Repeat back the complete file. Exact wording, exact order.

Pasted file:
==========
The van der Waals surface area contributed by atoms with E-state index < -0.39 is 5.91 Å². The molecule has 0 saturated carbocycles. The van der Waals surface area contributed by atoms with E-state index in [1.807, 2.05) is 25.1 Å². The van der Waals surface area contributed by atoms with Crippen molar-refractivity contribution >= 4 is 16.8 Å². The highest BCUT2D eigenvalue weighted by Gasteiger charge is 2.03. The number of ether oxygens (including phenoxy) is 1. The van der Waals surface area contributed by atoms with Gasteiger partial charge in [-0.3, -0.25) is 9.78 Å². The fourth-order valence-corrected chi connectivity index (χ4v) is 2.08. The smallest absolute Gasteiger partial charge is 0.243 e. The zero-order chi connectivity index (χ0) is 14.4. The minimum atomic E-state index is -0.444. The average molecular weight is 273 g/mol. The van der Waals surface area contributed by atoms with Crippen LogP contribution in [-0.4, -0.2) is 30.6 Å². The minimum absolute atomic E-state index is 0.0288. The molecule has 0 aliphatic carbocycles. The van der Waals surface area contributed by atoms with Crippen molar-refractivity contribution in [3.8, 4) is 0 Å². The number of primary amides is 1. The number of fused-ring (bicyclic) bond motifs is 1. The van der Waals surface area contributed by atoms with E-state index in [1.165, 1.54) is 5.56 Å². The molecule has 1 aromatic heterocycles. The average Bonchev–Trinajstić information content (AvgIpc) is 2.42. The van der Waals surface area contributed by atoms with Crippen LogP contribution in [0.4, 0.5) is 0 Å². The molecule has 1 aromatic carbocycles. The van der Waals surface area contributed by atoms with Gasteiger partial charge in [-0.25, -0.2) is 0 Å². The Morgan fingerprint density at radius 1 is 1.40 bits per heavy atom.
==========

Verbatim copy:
The van der Waals surface area contributed by atoms with E-state index < -0.39 is 5.91 Å². The molecule has 0 saturated carbocycles. The van der Waals surface area contributed by atoms with E-state index in [1.807, 2.05) is 25.1 Å². The van der Waals surface area contributed by atoms with Crippen molar-refractivity contribution >= 4 is 16.8 Å². The highest BCUT2D eigenvalue weighted by Gasteiger charge is 2.03. The number of ether oxygens (including phenoxy) is 1. The van der Waals surface area contributed by atoms with Gasteiger partial charge in [-0.3, -0.25) is 9.78 Å². The fourth-order valence-corrected chi connectivity index (χ4v) is 2.08. The smallest absolute Gasteiger partial charge is 0.243 e. The zero-order chi connectivity index (χ0) is 14.4. The minimum atomic E-state index is -0.444. The average molecular weight is 273 g/mol. The van der Waals surface area contributed by atoms with Crippen LogP contribution in [-0.4, -0.2) is 30.6 Å². The minimum absolute atomic E-state index is 0.0288. The molecule has 0 aliphatic carbocycles. The van der Waals surface area contributed by atoms with Crippen molar-refractivity contribution in [3.8, 4) is 0 Å². The number of primary amides is 1. The number of fused-ring (bicyclic) bond motifs is 1. The van der Waals surface area contributed by atoms with E-state index in [1.165, 1.54) is 5.56 Å². The molecule has 1 aromatic heterocycles. The average Bonchev–Trinajstić information content (AvgIpc) is 2.42. The van der Waals surface area contributed by atoms with Crippen LogP contribution in [0.4, 0.5) is 0 Å². The molecule has 1 aromatic carbocycles. The van der Waals surface area contributed by atoms with Gasteiger partial charge in [-0.25, -0.2) is 0 Å². The Morgan fingerprint density at radius 1 is 1.40 bits per heavy atom.